“When you coach in the NFL you see guys like that on occasion, and we’ve had a few through the years,” Saban said recently. “But Evan is very unique in terms of he has great size [and] he’s got great athleticism.”
Although Neal was not named first- or second-team all-SEC last season, he could be the next Bama left tackle to land in the top 20 picks. The streak is currently at three years, following Jonah Williams (11th overall pick in 2019), Jedrick Wills (10th in 2020) and Alex Leatherwood (17th in 2021).
Evan Neal's strengths
From a sheer size standpoint, Neal is in elite category as an NFL prospect. There simply are not that many human beings who possess his mass, length and strength. Since the 2011 NFL scouting combine, there have been only five offensive linemen to weigh in more than 350 pounds and measure taller than 6-foot-6.
Louisville’s Mekhi Becton, who was the 11th overall pick in 2020, is the biggest of the bunch at 6-7 and 364 pounds. Neal certainly is cut from the same mold and might even be a more freaky athlete than Becton was in college.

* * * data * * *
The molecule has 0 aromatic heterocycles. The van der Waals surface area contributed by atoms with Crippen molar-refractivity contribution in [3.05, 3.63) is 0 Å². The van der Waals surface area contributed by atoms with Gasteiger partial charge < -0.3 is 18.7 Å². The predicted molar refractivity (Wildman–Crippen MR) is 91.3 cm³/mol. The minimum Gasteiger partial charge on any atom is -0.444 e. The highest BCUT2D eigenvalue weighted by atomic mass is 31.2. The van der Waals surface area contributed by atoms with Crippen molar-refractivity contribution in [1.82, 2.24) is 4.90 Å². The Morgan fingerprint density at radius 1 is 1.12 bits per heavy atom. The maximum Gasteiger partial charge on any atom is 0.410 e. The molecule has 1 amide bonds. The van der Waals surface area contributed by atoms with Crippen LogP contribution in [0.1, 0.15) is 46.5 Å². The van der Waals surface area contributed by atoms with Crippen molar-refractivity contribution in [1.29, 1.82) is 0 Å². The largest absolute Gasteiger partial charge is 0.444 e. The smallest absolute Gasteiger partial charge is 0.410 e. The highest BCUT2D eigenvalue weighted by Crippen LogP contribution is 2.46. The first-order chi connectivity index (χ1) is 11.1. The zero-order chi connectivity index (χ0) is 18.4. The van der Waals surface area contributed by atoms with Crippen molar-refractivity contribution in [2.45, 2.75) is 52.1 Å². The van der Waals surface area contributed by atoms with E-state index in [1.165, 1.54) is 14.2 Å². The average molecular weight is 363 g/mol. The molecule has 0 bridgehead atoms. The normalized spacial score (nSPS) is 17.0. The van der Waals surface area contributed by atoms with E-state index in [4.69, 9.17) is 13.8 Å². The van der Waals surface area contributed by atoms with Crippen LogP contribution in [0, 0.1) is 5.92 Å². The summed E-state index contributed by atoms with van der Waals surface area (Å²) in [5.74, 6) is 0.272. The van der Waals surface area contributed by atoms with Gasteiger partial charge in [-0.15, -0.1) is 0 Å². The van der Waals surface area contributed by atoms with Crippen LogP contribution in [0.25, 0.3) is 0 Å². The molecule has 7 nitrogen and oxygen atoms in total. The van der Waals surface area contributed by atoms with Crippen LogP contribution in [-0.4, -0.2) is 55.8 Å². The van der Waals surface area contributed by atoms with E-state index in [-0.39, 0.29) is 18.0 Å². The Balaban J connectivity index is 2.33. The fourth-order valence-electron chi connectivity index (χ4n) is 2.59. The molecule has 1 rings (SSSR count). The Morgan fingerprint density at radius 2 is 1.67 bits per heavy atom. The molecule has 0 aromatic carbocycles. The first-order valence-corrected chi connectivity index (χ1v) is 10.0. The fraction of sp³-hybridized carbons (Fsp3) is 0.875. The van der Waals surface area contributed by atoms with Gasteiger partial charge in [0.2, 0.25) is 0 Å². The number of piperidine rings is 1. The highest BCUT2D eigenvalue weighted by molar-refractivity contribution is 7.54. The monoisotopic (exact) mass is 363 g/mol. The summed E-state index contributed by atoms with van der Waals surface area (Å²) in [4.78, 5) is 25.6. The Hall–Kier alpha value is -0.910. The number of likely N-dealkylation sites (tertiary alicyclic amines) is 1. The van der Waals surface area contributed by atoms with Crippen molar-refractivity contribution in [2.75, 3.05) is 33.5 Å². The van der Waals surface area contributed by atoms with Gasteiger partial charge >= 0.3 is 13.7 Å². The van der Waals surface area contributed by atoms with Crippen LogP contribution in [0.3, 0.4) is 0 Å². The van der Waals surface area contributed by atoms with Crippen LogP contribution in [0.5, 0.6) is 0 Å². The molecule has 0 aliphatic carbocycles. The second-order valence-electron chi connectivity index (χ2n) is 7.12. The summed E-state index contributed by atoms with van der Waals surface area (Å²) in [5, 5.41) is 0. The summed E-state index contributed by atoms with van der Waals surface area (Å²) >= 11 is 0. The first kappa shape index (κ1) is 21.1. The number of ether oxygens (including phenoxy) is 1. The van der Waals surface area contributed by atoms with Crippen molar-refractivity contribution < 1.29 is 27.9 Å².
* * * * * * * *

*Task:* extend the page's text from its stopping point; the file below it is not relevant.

Could Becton do this?
We've joked that it's difficult to watch other Bama prospects because Neal is often doing something to pull our eyes away from them. That's how big and freaky he truly is.
Neal moves better than many 325-pounders. He’s extremely well-conditioned and coordinated and gets to his spots with efficiency and ease. He has been asked to lead the way in the run game with his power and also has been left on several islands as a pass protector.
The results to date have been good to very good — perhaps not yet consistently great. But it would be a fallacy to suggest Neal is anything other than an exceptional prospect with elite potential. In fact, his raw power and freaky athletic traits almost guarantee he’ll wind up as Bama’s next top-20 pick, barring injury or some unexpected development.
Evan Neal's weaknesses
Having switched positions twice now, Neal has displayed terrific versatility. Starting as a freshman at the program with perhaps the most talent in the country up and down the roster also shows just how rare he is.